Most of the apartments have balconies or at least large windows. When the weather is good, there is an abundance of laundry hanging out to dry on those balconies, or sometimes the rooftops.

The trees that line the streets are tall, reaching to the 9th floor in some places. At this point, most of the leaves have fallen or are on their way to the ground.

The beach is friendly. People walk and take their dogs to play there most days, weather permitting. It is a great place to throw a frisbee or have a little beach ultimate tournament. The city takes pretty good care of the beach. They rake the sand every once in a while and haul off garbage that the tide brings in. The Ramblas runs along the beach and makes a great place to walk, run, bike, or just enjoy the view while sitting in one of the many benches. I frequent the Ramblas most days for my morning run. There are always people using it!

The neighborhood also seems to have an abundance of construction going on. Fixing the sidewalks seems to be a common occurrence. There are also a couple large construction sites where whole apartment buildings have been demolished and new ones are being put up. Unfortunately one of these sites is catty-corner across the intersection from us. Despite the citizens of Montevideo being generally late risers, this apparently does not hold for construction workers. We wake up to the sounds of construction quite frequently, although it doesn’t seem to bother me much.


Windy Montevideo

The weather here in Montevideo is amazingly similar to that in Atlanta. It is very hot in the summer and a bit chilly in the winter. We’ve been told that it doesn’t snow here, but it appears to be very humid all year long. There were thunderstorms in the summer and it has been getting very windy as we get into the fall.

Montevideo is situated on the Rio Plata which means that it’s beaches don’t get a lot of surf and the water is usually a glassy calm. That is, until the wind comes up! When it gets windy it kicks up the surf on the beaches and throws waves over the Ramblas, making the cobbles slippery and running on them treacherous.¬†I have even spotted windsurfers and kite surfers out on really windy days.

Montevideo Graffiti

Graffiti seems to be an art form here in Montevideo. Various creatures and drawings appear all over the city, sometimes with the same figure appearing multiple times. Graffiti can be found on building walls, bus stops, stairways, and public spaces. The following are just a few of the many pieces of art that I’ve seen in the city.

La Playa (i.e. the beach)

Our first visit to the beach was this weekend. People seem to flock to the beach on the weekends as early as 8:30 am. Most people just sit in chairs to sunbathe, but some wade in the water or play with a ball. We are a little dubious about the water quality, but are told the government says its safe to swim. The people we know here say they wouldn’t swim in it.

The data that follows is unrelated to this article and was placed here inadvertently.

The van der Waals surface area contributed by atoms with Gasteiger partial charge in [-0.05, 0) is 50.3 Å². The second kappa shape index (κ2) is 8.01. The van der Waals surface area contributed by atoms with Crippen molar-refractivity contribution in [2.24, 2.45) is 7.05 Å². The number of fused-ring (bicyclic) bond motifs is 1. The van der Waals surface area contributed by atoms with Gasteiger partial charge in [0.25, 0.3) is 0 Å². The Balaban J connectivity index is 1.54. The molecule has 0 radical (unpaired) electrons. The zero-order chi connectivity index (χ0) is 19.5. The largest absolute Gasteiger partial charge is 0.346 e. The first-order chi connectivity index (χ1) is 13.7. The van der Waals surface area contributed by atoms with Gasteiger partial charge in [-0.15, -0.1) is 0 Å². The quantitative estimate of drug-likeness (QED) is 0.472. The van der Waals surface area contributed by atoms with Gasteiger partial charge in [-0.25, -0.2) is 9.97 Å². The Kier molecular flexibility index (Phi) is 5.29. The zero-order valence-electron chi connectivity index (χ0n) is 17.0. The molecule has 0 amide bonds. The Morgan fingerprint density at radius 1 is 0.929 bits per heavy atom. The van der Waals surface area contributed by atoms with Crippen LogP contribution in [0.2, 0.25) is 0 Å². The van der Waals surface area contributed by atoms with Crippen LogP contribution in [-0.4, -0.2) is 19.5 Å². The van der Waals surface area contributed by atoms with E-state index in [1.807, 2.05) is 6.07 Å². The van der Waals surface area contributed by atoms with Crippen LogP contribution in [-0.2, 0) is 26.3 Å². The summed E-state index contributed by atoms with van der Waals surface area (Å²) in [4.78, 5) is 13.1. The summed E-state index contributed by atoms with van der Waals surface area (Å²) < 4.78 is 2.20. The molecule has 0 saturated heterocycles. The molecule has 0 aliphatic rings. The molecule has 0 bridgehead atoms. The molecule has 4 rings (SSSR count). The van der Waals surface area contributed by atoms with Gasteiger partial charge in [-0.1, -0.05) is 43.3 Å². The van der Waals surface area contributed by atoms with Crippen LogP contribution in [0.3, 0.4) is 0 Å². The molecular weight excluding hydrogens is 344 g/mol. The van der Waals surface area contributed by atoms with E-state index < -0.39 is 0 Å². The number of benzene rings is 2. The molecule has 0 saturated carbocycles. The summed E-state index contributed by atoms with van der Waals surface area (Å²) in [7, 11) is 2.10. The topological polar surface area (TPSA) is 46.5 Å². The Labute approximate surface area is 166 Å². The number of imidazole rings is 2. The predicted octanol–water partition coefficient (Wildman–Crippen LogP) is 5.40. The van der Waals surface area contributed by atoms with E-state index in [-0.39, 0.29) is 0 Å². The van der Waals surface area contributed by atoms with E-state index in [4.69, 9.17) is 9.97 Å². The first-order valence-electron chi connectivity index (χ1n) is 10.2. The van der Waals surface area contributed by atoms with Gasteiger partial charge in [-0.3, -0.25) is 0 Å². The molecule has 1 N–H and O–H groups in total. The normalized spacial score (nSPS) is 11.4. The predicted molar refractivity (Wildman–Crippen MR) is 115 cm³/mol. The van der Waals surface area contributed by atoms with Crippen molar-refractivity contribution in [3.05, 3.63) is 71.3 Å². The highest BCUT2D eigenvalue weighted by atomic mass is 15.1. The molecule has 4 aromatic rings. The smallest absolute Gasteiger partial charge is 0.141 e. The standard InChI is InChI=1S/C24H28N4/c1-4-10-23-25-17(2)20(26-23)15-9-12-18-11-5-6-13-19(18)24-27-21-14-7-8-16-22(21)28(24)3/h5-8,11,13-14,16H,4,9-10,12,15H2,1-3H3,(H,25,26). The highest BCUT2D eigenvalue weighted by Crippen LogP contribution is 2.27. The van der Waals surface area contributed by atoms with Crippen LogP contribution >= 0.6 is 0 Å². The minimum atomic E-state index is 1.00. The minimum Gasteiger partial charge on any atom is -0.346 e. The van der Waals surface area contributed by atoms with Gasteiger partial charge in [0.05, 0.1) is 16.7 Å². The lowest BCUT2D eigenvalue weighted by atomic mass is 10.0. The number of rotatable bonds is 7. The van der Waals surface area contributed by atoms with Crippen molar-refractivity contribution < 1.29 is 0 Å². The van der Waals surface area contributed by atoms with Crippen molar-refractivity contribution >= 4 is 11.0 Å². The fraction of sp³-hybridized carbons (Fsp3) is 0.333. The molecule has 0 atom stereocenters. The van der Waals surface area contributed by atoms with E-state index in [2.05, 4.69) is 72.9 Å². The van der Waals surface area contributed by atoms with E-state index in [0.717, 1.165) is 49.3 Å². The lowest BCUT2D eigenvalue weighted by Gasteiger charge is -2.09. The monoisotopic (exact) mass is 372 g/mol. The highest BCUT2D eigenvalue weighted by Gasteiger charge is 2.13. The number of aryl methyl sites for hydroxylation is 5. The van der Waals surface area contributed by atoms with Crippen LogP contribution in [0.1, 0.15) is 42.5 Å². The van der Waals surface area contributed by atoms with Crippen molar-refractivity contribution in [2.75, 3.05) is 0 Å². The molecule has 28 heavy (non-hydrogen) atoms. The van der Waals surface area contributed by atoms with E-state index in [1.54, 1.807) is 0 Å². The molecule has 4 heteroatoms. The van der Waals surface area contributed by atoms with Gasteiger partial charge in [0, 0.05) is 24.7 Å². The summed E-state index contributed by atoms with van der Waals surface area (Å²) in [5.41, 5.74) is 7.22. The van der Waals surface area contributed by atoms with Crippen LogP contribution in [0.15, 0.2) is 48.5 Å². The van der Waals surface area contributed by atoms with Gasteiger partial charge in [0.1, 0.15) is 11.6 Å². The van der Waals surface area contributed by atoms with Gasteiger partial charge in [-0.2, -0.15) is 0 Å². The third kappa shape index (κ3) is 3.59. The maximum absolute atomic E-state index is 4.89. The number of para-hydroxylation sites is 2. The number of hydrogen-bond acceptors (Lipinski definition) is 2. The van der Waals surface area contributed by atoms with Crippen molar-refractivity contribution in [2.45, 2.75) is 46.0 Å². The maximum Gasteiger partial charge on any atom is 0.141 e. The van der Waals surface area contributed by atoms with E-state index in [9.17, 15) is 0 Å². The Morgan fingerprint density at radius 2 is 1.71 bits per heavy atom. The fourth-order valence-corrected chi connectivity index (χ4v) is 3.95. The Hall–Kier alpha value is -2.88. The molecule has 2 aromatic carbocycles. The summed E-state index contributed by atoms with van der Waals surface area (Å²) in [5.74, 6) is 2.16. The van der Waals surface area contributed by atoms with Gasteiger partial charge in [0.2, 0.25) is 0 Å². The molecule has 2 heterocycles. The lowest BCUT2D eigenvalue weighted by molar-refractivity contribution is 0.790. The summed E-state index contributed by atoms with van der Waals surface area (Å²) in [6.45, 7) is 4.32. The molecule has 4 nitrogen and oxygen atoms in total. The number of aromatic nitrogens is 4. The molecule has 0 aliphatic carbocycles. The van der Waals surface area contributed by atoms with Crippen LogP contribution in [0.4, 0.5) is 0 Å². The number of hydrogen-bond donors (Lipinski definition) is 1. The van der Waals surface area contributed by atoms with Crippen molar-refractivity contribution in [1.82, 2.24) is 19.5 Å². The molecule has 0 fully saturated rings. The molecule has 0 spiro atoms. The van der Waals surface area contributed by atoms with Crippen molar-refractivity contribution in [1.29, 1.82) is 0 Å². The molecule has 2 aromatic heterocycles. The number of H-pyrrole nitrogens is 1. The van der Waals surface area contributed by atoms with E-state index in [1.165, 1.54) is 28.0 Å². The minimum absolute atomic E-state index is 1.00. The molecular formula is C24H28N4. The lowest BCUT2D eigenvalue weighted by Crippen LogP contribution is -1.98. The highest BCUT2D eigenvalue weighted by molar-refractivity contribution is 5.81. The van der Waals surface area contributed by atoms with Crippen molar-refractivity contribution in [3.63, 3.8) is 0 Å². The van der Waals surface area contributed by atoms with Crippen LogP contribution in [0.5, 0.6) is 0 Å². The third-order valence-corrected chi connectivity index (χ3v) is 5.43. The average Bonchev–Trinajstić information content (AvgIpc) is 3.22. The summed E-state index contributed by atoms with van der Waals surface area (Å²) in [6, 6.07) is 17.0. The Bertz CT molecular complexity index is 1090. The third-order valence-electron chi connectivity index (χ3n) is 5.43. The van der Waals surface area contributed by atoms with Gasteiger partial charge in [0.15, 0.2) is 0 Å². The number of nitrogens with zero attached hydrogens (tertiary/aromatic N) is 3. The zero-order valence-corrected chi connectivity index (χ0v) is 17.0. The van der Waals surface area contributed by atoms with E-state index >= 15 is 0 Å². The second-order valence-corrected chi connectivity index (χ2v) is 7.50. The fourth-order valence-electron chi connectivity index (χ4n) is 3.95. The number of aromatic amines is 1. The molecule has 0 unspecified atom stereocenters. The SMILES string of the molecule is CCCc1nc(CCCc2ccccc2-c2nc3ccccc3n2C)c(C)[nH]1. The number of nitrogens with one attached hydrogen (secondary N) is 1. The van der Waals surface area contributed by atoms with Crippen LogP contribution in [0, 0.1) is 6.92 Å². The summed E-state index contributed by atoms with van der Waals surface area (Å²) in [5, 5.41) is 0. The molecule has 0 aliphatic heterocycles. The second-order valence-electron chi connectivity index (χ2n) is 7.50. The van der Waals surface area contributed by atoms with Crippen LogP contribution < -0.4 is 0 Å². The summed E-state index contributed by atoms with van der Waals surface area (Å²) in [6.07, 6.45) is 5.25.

The beach has sand volleyball courts, tons of trash cans, porta-potties, and its’ very own ice cream man that yells “helados!” all day long. There are also a series of large poles, evenly spaced. They were obviously put there so that we could do beach workouts for ultimate. Right?

The beach looking back towards the neighborhood we live in.

View of the beach looking away from our neighborhood. I think all the flags are up for Carnival in 2 weeks. These are also a couple of the large evenly spaced poles I mentioned.

What did we do at the beach? What else would we do… We threw a frisbee. I think this more than anything else pegged us as tourists. That and the fact that we’re all so white. Step 1: Learn spanish. Step 2: get a tan.

Matt throwing a frisbee on the beach.

A taste of Lemanj√°

We took a quick trip to the beach to see what Raul had told us was a must sea event. He mentioned something about candles and that it was just up the Rambla on the beach. We later found out it was a festival for people to provide offerings for the water goddess, Lemanj√°. So, around 10:30 or so we set out.

As soon as we made it past the American Embassy, we could see that there were throngs of people hanging out near the beach. We walked up to the beach and it mostly seemed like aftermath of small boats washing ashore and hundreds of holes with lit candles inside. It was quite scenic and we were pretty happy with just that. Still we were disappointed that we had missed out on the festival. About the time we gave up hope, a group of people dressed in all white carrying a boat passed by us headed for the beach. As it turns out, the event isn’t over at all, groups pay tribute all night long.

The beach littered with candle divits and throngs of people

Generally, groups where about 20 people all dressed in white, some with tiki torches, some with candles and 6 or so people carrying a small boat (not because it’s heavy but because it’s a ritual). In front of the group, is someone ringing bells that sound something like sleigh bells. This group heads down the stairs to the beach and after some preparation (we were too far away to see what exactly) they lit the candles/tiki torches on the shore (sometimes there was even a candle on the boat) and waded out into the water about 500 yards to send the offerings out to sea.¬†The wind was blowing out to sea, so the boats that had candles and sails provided an impressive display as you could see them far out into the sea.

Raul was right, this was a pretty impressive spectacle. I’m glad we decided to follow his suggestion and head out to observe.